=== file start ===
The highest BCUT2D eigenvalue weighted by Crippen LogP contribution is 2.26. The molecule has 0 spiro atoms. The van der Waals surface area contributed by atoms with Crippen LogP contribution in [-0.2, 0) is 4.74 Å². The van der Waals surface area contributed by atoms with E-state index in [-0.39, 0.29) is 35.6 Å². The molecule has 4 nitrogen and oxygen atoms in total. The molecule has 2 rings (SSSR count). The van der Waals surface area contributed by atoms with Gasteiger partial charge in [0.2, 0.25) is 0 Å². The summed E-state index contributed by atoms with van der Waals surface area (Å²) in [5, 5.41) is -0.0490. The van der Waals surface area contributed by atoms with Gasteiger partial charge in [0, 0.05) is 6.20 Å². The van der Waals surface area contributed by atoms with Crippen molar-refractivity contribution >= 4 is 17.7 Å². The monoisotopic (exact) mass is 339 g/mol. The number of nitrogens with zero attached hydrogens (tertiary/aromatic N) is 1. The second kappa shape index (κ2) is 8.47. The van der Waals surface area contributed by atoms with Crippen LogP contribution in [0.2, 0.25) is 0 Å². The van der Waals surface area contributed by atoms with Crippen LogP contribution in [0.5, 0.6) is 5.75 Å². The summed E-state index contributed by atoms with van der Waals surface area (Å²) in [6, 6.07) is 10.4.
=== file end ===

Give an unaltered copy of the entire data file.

The highest BCUT2D eigenvalue weighted by Crippen LogP contribution is 2.26. The molecule has 0 spiro atoms. The van der Waals surface area contributed by atoms with Crippen LogP contribution in [-0.2, 0) is 4.74 Å². The van der Waals surface area contributed by atoms with E-state index in [-0.39, 0.29) is 35.6 Å². The molecule has 4 nitrogen and oxygen atoms in total. The molecule has 2 rings (SSSR count). The van der Waals surface area contributed by atoms with Gasteiger partial charge in [0.2, 0.25) is 0 Å². The summed E-state index contributed by atoms with van der Waals surface area (Å²) in [5, 5.41) is -0.0490. The van der Waals surface area contributed by atoms with Gasteiger partial charge in [0, 0.05) is 6.20 Å². The van der Waals surface area contributed by atoms with Crippen molar-refractivity contribution >= 4 is 17.7 Å². The monoisotopic (exact) mass is 339 g/mol. The number of nitrogens with zero attached hydrogens (tertiary/aromatic N) is 1. The second kappa shape index (κ2) is 8.47. The van der Waals surface area contributed by atoms with Crippen LogP contribution in [0.2, 0.25) is 0 Å². The van der Waals surface area contributed by atoms with Crippen LogP contribution in [0.5, 0.6) is 5.75 Å². The summed E-state index contributed by atoms with van der Waals surface area (Å²) in [6, 6.07) is 10.4.